Thrice, Dashboard deliver emo punk and Civics.
Jack Shepler
May 21, 2004
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Rock Music Reviews

Dashboard Confessional and Thrice headlined the Civic tour. (RMR/Jack Shepler)

CINCINNATI, OH (RMR) - Up and coming band Say Anything opened for the Civic Tour on May 19 at Riverbend Music Center in Cincinnati, Ohio. The 4-member punk rock band performed in their first major tour, just a few months before their first album will release, Say Anything is a Real Boy, on August 3rd.

According to their own description, the new album is "the soundtrack for teenage guys, covering topics of first love, homework anguish and having your balls itch in the middle of class". While the latter part went unnoticed by me at the show, I did come away with a few favorites, such as But a Feeling Illness and The Keg is Bleeding. Full length MP3s are available on SoundClick.

Next on the roster was Thrice, the energy filled punk band that started as skater friends in high school. They formed in 1998, practicing in Riley and Eddie's living room and eventually getting their first gig at a benefit show. Their efforts were well worth it, as they've released their third full length album, The Artist in the Ambulance, last July. With their hard hitting punk-emo edge, they've easily worked their way into my favorite bands list. In particular, "Cold Cash and Co", "Silhouette", and "Blood Clots and Black Holes" have landed in my favorites playlist.

Their live performance is certainly one to be seen by fans of bands like Thursday and Alkaline Trio. However, one should note that Thrice most definitely has their own sound - something that's quite comendable in today's world of unoriginal sound.

Thrice also played the Warped Tour 2003, where Rock Music Review's Katie Bennett had a chance to sit down with drummer Riley Breckenridge.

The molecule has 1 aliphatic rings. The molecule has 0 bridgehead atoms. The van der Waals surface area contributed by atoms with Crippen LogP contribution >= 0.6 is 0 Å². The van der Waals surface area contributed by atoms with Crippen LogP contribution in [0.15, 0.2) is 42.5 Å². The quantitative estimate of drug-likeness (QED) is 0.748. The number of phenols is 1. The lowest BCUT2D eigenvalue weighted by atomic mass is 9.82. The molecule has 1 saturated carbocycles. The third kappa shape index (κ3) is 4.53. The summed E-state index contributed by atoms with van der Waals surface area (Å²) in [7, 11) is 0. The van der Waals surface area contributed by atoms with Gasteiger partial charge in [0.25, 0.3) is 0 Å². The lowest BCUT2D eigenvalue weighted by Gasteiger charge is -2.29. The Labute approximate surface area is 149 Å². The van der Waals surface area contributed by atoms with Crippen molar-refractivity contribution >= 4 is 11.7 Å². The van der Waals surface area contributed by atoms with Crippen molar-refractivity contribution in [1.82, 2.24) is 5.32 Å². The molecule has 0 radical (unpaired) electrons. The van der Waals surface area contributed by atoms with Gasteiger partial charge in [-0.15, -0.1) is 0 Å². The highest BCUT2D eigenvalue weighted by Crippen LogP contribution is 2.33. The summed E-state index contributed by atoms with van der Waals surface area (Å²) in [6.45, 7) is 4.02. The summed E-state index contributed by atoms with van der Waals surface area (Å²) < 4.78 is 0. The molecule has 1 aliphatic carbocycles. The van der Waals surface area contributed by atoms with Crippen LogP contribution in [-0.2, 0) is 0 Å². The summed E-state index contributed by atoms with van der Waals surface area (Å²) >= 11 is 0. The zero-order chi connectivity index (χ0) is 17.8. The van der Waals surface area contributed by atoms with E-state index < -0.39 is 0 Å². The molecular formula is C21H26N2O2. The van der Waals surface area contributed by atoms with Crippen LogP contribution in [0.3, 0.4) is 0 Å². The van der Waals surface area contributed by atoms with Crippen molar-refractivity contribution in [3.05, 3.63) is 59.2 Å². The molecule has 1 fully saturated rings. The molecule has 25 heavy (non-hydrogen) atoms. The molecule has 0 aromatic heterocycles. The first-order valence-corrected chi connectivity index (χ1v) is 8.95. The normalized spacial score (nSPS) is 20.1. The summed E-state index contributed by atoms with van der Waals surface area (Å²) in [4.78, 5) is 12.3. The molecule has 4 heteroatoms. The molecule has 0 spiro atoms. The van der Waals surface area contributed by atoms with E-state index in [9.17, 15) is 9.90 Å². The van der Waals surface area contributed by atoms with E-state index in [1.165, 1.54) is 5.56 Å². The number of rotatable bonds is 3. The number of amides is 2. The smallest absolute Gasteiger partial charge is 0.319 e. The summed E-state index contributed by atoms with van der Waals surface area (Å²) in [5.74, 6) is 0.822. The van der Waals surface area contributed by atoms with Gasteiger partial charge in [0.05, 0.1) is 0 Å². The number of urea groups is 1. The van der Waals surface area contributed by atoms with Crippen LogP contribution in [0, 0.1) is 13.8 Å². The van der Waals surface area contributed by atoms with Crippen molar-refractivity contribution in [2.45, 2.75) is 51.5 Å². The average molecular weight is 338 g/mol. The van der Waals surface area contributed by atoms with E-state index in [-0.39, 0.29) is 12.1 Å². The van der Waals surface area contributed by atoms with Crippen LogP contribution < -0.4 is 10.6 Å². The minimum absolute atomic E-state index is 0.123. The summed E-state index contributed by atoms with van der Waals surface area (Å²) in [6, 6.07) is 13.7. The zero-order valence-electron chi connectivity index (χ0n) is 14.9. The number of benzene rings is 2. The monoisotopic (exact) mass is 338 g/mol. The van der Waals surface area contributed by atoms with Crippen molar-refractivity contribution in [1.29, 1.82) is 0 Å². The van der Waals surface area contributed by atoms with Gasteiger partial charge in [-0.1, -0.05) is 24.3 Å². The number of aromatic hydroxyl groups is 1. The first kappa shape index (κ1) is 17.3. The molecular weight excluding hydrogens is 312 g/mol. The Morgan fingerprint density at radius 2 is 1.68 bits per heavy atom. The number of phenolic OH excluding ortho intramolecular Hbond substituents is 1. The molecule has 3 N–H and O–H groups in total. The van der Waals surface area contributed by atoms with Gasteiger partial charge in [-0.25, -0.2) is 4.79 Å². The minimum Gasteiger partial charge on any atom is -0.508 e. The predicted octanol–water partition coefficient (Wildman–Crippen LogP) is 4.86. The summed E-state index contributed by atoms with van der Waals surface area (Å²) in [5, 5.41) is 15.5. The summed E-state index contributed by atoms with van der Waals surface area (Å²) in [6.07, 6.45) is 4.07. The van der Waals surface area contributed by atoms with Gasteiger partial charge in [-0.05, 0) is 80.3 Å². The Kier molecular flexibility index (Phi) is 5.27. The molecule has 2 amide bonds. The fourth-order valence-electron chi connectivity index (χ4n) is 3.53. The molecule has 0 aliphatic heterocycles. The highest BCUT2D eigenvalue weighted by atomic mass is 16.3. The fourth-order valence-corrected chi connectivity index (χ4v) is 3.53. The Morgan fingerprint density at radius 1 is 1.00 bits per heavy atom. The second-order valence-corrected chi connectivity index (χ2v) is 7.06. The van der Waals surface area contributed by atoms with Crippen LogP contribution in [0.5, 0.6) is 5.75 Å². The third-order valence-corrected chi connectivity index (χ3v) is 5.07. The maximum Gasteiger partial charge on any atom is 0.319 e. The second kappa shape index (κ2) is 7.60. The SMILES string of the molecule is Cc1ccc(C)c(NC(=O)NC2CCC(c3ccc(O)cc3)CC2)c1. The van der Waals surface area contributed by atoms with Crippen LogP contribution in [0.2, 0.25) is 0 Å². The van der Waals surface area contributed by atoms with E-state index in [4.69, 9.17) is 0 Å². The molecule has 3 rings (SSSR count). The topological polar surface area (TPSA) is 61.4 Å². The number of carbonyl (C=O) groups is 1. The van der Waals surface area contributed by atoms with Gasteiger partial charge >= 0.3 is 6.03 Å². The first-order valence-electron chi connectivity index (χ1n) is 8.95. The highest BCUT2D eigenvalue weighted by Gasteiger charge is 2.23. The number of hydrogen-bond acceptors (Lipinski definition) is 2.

Headlining the tour, emo superstar Dashboard Confessional held the audience captive, as is their typical fashion. Although the band performance was awesome, it was obvious the crowd much preferred Chris Carabba's solo acoustic performance.

"Yeah, acoustic! It's about time!"shouted one concert goer, who also said the most recent album was a sellout in comparison to the solo works. But I give them no notice, as I personally like both the acoustic works and the new stuff, each a great sound of their own.

Despite the few people that made their opinions vocal, a majority of the audience sang every word of every song, a gesture most flattering to any band or rock star, no matter how big they are.

While Dashboard Confessional is one of the better performances to experience, I'm wary of the corporate angle. Chris no longer wears a simple t-shirt and jeans, and his humble image seems to be deteriorating as well. With all spotlights on him, and none on the band, he's clad in designer clothes and putting his name on a tour named for a new car. I guess that's just the price of being good.

Even with my opinions about image and corporate sponsorship, I still totally respect Dashboard Confessional, and Thrice, and highly suggest you stop in on the Civic Tour.

Exclusive photos by Jack Shepler: